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The works of the leading post-Byzantine era national iconographer, who inspired generations of painters to follow in his masterful footsteps, can be found in Berat, Tirana, and Korça, among other places in the country.
The ancient roots of Albanian art testify to the civilizations that have developed in this small Balkan country. In its strategic geographic position, Albania has never been far from artistic movements; on the contrary, each time period has produced great artists who have left their mark on the country’s history and cultural heredity. One such artist is Onufri, a master iconographer who funded a school that produced an entire generation of talented artists (including Onufër Qiprioti and David Selenica).
Onufri’s name is inextricably linked to the cities of Berat and Elbasan, both centers in which he developed his richly colored iconographic art, important both on an individual and religious scale. But, his influence spreads even farther as his icons and frescoes can be found in many other Albanian cities as well as neighboring Macedonia and Greece.
His name graces the National Iconographic Museum in Berat, located in the Dormition of St. Mary Cathedral. The Byzantine church is characterized by an iconostasis that is carved on walnut wood, plated in gold and surrounded by other magnificent objects of medieval art. The museum’s collection, which amounts to a total 173 selected items, also includes the greatest part of Onufri’s work. The post-Byzantine art works created by the great Onufri were then continued by his students, including his own son, Nikolla. All of the icons in this museum have been painted by Albanian iconographic painters in the period between the 16th and 20thcenturies.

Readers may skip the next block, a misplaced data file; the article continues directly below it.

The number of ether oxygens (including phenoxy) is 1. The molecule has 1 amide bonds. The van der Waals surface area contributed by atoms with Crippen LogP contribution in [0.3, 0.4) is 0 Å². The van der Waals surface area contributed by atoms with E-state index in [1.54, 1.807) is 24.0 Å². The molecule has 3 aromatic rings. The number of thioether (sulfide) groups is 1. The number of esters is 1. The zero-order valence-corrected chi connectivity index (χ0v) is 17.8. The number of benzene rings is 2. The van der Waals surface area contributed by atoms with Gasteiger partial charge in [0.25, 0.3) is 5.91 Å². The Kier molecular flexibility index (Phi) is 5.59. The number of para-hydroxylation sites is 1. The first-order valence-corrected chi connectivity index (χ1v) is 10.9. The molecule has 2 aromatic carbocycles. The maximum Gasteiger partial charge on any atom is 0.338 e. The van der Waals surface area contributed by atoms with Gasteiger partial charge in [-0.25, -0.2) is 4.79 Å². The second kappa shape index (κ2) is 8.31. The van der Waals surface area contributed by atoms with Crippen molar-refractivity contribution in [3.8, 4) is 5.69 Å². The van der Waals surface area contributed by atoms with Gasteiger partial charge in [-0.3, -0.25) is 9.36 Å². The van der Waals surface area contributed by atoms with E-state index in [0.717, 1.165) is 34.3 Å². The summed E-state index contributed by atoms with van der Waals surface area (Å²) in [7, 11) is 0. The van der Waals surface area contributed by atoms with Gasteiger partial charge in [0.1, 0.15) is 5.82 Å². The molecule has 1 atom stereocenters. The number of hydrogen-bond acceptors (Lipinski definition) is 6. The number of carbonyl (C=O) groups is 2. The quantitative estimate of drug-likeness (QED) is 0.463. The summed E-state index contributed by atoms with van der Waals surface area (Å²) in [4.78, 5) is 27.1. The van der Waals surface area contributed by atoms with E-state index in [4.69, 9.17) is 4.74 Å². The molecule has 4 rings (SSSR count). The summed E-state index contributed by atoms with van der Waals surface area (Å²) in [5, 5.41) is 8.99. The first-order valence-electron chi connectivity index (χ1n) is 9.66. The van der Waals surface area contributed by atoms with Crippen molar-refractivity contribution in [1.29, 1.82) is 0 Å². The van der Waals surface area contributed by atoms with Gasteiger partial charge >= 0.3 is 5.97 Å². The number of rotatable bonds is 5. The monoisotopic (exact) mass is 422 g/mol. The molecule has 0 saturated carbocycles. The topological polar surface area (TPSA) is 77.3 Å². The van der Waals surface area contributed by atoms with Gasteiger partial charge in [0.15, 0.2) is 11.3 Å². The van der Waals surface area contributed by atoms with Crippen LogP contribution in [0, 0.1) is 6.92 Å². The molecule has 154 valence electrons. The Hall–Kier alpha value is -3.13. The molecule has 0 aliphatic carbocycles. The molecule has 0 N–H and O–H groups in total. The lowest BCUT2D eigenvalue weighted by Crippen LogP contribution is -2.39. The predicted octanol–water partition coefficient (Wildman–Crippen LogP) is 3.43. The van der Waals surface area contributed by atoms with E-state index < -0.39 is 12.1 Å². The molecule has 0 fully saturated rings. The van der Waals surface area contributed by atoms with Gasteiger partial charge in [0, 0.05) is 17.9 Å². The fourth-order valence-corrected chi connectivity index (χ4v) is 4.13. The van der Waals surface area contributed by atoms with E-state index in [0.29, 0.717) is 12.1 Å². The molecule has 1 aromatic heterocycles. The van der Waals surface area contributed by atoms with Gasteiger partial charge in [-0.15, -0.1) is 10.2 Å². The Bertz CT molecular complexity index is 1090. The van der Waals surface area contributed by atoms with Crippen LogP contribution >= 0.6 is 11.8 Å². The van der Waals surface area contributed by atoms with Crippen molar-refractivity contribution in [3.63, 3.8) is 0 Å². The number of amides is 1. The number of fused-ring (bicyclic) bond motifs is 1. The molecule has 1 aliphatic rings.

Onufri’s compositions stand out in terms of a marked color harmony which, according to art scholars, signaled a revolution in style at the time of his artistic activity and subsequently. Other telling traits of his signature style are the subtlety of his portraiture and, most importantly, his famous shade of red, dubbed “Onufri red” after the artist. Indeed, the uniqueness of his icons inspired a great following as well as an army of researchers who are dedicated to the discovery and analysis of his work.
Fortunately, many of Onufri’s icons, dating back to the end of the European Renaissance, have managed to survive. In addition to Berat, research also locates Onufri’s art in Shelcan Church, in the outskirts of Gjinar in Elbasan. There, you can see the heavily damaged but still beautiful fresco. You can also find Onufri’s works in the National Historical Museum of Tirana, specifically in the pavilion dedicated to post-Byzantine iconography. One of the most impressive works here, dominated by the “Onufri red,” is his “St. Mary’s Entrance into the Temple.” It is in this same pavilion that you can witness works from the artists of the Berast School of Iconography, the school funded by Onufri. If you find yourself in Korça, stop by the National Museum of Medieval Art to see some more of Onufri’s gorgeous paintings.